Academic journal article Medium Aevum

Margery Kempe's Dissenting Fictions

Academic journal article Medium Aevum

Margery Kempe's Dissenting Fictions

Article excerpt

Lynn Staley, Margery Kempe's Dissenting Fictions (University Park: Pennsylvania State University Press, I994). xiii + 224 pp. ISBN 0-271-02030-4, L31.50 (hard covers); ISBN 0-271-01031-2, L15.50(p/b).

In this forthright study of The Book of Margery Kempe, Lynn Staley maintains that what seems to be a largely factual and often disorganized autohagiography is actually a carefully constructed and self-conscious work of fiction, designed as a sophisticated analysis of the politico-religious forces at work in fifteenthcentury society. Margery, the protagonist of this fiction, is a literary character based on depictions of female saints like Bridget of Sweden or Elisabeth of Hungary, and bearing no more necessary relation to Kempe the author than do Chaucer or Langland's personae to the personalities of these avowed fictional makers. Deploying this central character with an array of others scribes, confessors, bishops, neighbours - whose historical status (if it can even always be affirmed) is likewise rigorously subordinated to ethical and narrative exigencies, Kempe presents a picture of the complex negotiations between secular and sacred, women and men, rich and poor, that characterize the world as she sees it: a picture whose radical potential (one that often aligns it with Lollardy) is only partly veiled by the text's need to avoid retaliation. Reading the Book thus (and with rich illustrations from other sources, including chronicles, parliamentary records, plays and episcopal registers), Staley discerns the lineaments of a narrative argument which `probes the foundations of our need for or belief in community', finding community not in the places where it is codified as an institutional ideal but, rather, `in individual moments of charity' (p. 198).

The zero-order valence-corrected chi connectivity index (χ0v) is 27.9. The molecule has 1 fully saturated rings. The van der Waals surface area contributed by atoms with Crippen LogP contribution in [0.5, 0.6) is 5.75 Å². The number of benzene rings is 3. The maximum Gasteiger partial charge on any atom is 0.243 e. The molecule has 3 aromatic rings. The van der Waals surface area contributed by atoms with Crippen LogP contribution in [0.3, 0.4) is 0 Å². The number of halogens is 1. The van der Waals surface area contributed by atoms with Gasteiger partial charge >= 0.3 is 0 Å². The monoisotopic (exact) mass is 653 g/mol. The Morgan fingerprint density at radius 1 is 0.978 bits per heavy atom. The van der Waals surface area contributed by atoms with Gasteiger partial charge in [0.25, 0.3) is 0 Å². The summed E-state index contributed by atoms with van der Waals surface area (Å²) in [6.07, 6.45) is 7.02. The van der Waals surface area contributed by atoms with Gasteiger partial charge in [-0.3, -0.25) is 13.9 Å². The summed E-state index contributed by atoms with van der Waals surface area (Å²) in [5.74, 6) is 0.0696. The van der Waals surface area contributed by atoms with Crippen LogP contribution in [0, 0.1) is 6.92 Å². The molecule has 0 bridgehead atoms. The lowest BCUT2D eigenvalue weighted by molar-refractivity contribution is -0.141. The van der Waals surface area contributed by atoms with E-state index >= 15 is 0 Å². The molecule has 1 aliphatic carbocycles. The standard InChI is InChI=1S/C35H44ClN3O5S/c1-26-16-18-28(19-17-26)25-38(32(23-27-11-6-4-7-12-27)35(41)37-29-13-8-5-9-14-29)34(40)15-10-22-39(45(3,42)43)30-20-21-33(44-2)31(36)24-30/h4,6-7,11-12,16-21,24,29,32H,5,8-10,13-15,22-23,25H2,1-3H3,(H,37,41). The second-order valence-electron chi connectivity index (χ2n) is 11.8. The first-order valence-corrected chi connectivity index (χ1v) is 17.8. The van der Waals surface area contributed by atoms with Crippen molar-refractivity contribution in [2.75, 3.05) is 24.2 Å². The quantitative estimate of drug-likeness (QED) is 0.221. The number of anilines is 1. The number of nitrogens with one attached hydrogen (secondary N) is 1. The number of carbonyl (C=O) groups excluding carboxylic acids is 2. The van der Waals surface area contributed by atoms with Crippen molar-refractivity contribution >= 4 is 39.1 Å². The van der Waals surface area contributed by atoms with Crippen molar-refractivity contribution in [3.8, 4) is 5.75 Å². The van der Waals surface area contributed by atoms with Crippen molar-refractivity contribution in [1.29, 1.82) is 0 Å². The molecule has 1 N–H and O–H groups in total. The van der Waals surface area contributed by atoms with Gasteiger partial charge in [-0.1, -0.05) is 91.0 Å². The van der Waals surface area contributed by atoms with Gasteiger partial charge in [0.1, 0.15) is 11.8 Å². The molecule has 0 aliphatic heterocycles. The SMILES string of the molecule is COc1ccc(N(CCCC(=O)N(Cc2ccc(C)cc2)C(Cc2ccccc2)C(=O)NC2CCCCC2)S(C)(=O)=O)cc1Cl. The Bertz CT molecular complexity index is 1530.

The book deserves close attention as a serious and self-consistent attempt to read a major Middle English work, one that presents special challenges and is still sometimes treated with the merest snobbery. …

Search by... Author
Show... All Results Primary Sources Peer-reviewed

Oops!

An unknown error has occurred. Please click the button below to reload the page. If the problem persists, please try again in a little while.